Small but promising level of U.S. economic growth may be the reassurance American businesses need
On the morning of October 27, the U.S. Department of Commerce's Bureau of Economic Analysis (BEA) released some promising statistics regarding the American economy. According to the BEA's advance estimate, the real gross domestic product (GDP) of U.S. businesses rose at an annual rate of 2.5 percent in 2011's third quarter. This is a 1.2 percent increase from the previous quarter's rise, when real GDP spiked by 1.3 percent.
Although the BEA release points out that these numbers are stemming from incomplete data, the announcement of any growth in the economy is being seen as cause for guarded optimism. Given the well-documented economic difficulties that the U.S. has experienced in the past few years, this can be understood.
Ian Shepherdson, an economist with data analysis company High Frequency Economics, told the New York Times, "I want to see 4 percent, but given that people were talking about a new recession, I'll take 2.5 or 3, thanks very much."
A primary signpost of this growth is an increase in business investment, including a 17.4 percent uptick in purchases of equipment and software. This development should be the focus of small- and medium-sized businesses (SMBs) in equipment manufacturing.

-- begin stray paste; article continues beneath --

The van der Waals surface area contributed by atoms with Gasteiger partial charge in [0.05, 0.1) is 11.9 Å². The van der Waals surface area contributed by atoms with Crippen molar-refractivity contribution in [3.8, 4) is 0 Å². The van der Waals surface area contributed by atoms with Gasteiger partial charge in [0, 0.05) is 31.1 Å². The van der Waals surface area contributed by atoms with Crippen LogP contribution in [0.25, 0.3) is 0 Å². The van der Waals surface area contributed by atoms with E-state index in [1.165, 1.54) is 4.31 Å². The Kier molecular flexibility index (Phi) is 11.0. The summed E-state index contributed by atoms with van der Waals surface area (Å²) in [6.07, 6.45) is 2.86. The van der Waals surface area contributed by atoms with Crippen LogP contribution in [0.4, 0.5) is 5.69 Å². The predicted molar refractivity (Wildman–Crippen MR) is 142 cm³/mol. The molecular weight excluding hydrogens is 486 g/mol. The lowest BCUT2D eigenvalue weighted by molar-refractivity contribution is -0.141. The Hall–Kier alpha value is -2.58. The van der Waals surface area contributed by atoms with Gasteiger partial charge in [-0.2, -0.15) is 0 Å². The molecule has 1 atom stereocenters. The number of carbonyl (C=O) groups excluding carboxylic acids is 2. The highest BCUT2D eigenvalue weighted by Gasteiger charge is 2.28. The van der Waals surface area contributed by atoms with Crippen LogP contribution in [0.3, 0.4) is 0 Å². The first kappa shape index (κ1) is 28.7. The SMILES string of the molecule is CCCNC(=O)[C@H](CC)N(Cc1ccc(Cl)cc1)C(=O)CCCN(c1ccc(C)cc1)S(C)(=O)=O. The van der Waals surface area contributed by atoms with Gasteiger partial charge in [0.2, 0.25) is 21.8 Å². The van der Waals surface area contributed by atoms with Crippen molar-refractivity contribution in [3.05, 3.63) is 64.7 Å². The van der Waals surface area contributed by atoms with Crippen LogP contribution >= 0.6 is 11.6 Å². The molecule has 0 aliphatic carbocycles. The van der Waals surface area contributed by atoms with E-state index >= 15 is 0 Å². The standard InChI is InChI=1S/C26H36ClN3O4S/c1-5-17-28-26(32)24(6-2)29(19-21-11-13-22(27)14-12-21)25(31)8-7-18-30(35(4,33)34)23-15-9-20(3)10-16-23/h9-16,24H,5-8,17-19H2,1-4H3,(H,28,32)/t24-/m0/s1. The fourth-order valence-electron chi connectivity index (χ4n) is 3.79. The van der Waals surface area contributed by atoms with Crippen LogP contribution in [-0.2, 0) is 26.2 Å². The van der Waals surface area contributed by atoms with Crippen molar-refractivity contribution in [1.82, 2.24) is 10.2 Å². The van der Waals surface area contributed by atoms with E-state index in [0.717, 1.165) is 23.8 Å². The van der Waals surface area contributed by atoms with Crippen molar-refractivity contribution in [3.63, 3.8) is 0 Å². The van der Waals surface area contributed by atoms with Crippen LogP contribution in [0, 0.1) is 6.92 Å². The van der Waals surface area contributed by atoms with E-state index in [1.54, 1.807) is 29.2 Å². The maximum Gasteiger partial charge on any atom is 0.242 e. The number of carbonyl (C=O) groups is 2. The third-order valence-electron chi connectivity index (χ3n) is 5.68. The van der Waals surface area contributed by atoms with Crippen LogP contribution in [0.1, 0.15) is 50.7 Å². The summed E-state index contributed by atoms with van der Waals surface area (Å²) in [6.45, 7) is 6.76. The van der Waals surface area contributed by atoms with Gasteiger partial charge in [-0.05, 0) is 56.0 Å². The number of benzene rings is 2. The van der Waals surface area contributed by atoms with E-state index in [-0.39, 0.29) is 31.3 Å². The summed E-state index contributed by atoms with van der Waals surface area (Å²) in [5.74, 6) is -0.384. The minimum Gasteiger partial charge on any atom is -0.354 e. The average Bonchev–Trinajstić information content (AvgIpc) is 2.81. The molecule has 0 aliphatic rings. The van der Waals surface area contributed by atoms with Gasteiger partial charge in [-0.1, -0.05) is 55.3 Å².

Since investors are well-aware that production of all types of equipment – industrial, technological, automotive, and so on – is essential to the creation of countless other goods, it is the responsibility of the manufacturers who produce this equipment to consider courting the support of these individuals. Their willingness to invest enough in the livelihood of these businesses to cause an increase of almost 20 percent in equipment purchases is indicative of confidence in the sector.
With that taken into account, the time may be ripe for SMBs to begin efforts to open lines of communication to those who demonstrate a desire to support businesses with the clear potential for success, regardless of their size. Companies should seek out venture capitalists and angel investors with a track record of providing funding for businesses in their sector.
Companies will largely rely on hard performance data – production figures, profits, revenue, efficiency metrics, et. al. – when attempting to court investors. Convincing those with funds to part with them will also involve the promotion of a salable, marketable image.
It is essential for company representatives to prove to investors that their business can outperform competitors in all aspects while also maintaining the public profile of a reputable firm. This can have the added bonus of inciting skilled workers to seek out employment with their company.